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Harvesting Twitter Data for Studying Motor Behavior in Disabled Populations: An Introduction and Tutorial in Python

Nicholas E. Fears, Riya Chatterjee, Priscila M. Tamplain, and Haylie L. Miller

Social media platforms are rich and dynamic spaces where individuals communicate on a person-to-person level and to broader audiences. These platforms provide a wealth of publicly available data that can shed light on the lived experiences of people from numerous clinical populations. Twitter can be used to examine individual expressions and community discussions about specific characteristics (e.g., motor skills, burnout) associated with a diagnostic group. These data are useful for understanding the perspectives of a diverse, international group of self-advocates representing a wide range of clinical populations. Here, we provide a framework for how to harvest data from Twitter through their free, academic researcher application programming interface access using Python, a free, open-source programming language. We also provide a sample data set harvested using this framework and a set of analyses on these data specifically related to motor differences in neurodevelopmental conditions. This framework offers a cost-effective and flexible means of harvesting and analyzing Twitter data. Researchers should utilize these resources to advance our understanding of the lived experiences of clinical populations through social media platforms and to determine the critical questions that are of most importance to improving quality of life.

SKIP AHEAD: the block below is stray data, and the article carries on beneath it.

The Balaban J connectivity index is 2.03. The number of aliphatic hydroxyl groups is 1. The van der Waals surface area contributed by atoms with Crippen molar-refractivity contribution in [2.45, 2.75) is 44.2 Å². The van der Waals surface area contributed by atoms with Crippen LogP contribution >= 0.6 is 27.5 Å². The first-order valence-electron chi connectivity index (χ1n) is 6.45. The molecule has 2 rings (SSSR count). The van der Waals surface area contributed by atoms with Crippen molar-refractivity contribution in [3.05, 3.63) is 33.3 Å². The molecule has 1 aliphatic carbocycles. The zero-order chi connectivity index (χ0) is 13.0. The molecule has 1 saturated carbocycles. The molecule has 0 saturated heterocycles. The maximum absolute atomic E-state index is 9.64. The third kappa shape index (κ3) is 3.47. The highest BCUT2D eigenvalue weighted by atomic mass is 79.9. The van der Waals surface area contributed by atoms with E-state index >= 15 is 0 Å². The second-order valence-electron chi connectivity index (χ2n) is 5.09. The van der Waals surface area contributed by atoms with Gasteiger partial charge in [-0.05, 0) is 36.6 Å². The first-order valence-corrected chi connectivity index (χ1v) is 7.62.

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#DCD/Dyspraxia in Real Life: Twitter Users’ Unprompted Expression of Experiences With Motor Differences

Priscila M. Tamplain, Nicholas E. Fears, Promise Robinson, Riya Chatterjee, Gavin Lichtenberg, and Haylie L. Miller

Little is known about adults’ experiences with developmental coordination disorder (DCD; sometimes also referred to as dyspraxia). Social media is an accessible opportunity for those who identify as dyspraxic or as having DCD to provide valuable insight into the lifespan impact of this condition on functional ability, participation, compensatory strategies, and well-being. We used the Twitter research application programming interface to identify users who self-identified with the keywords Developmental Coordination Disorder, #DCD, #dyspraxic (or # dyspraxia), or clumsy in their profile descriptions between October 10 and November 10, 2021. During that period, 818 tweets were harvested with 524 remaining after removing duplicates (e.g., multiple promotions of a single resource) and unrelated tweets. They were labeled according to motor differences (general motor, coordination, fine motor skills, oral motor skills, manual dexterity, driving, gross motor skills, movement pain and fatigue, posture and balance, and lower extremity); functional impact (advocacy/awareness, support for others, resources, information, and education, intervention, accommodation, and work); or other related topics (stimming and sensory, co-occurrence and diagnostic overlap, cognitive, social and communication speech, and emotional and mental health). The DCD/dyspraxic community has clearly identified a lifelong impact of motor differences across multiple contexts. DCD/dyspraxic Twitter users shared compensatory strategies that could help others, and offered insight into their experience of co-occurring conditions and cognitive/emotional sequelae of motor challenges.